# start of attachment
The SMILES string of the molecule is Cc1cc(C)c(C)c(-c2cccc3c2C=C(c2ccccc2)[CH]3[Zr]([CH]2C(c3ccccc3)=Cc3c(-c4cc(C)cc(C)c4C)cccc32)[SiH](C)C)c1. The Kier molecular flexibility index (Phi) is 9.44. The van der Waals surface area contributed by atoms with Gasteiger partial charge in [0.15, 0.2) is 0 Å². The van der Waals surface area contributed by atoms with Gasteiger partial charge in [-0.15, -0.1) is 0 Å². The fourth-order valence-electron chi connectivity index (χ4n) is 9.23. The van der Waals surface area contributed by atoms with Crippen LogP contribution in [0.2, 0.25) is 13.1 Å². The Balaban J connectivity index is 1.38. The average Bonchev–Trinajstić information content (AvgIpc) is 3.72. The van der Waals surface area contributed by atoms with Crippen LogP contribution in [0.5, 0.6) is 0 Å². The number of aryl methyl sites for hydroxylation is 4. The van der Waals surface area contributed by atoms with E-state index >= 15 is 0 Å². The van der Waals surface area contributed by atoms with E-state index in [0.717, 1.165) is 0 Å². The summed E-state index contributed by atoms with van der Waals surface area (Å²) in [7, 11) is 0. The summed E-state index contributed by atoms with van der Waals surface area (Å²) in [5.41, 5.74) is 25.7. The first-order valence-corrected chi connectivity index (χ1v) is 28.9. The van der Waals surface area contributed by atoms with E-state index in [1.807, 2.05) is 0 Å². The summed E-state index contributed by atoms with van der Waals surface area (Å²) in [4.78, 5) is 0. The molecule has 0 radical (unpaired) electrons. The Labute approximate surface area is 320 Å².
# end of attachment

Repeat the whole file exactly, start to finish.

The SMILES string of the molecule is Cc1cc(C)c(C)c(-c2cccc3c2C=C(c2ccccc2)[CH]3[Zr]([CH]2C(c3ccccc3)=Cc3c(-c4cc(C)cc(C)c4C)cccc32)[SiH](C)C)c1. The Kier molecular flexibility index (Phi) is 9.44. The van der Waals surface area contributed by atoms with Gasteiger partial charge in [0.15, 0.2) is 0 Å². The van der Waals surface area contributed by atoms with Gasteiger partial charge in [-0.15, -0.1) is 0 Å². The fourth-order valence-electron chi connectivity index (χ4n) is 9.23. The van der Waals surface area contributed by atoms with Crippen LogP contribution in [0.2, 0.25) is 13.1 Å². The Balaban J connectivity index is 1.38. The average Bonchev–Trinajstić information content (AvgIpc) is 3.72. The van der Waals surface area contributed by atoms with Crippen LogP contribution in [0.5, 0.6) is 0 Å². The number of aryl methyl sites for hydroxylation is 4. The van der Waals surface area contributed by atoms with E-state index >= 15 is 0 Å². The van der Waals surface area contributed by atoms with E-state index in [0.717, 1.165) is 0 Å². The summed E-state index contributed by atoms with van der Waals surface area (Å²) in [7, 11) is 0. The summed E-state index contributed by atoms with van der Waals surface area (Å²) in [5.41, 5.74) is 25.7. The first-order valence-corrected chi connectivity index (χ1v) is 28.9. The van der Waals surface area contributed by atoms with E-state index in [1.807, 2.05) is 0 Å². The summed E-state index contributed by atoms with van der Waals surface area (Å²) in [4.78, 5) is 0. The molecule has 0 radical (unpaired) electrons. The Labute approximate surface area is 320 Å².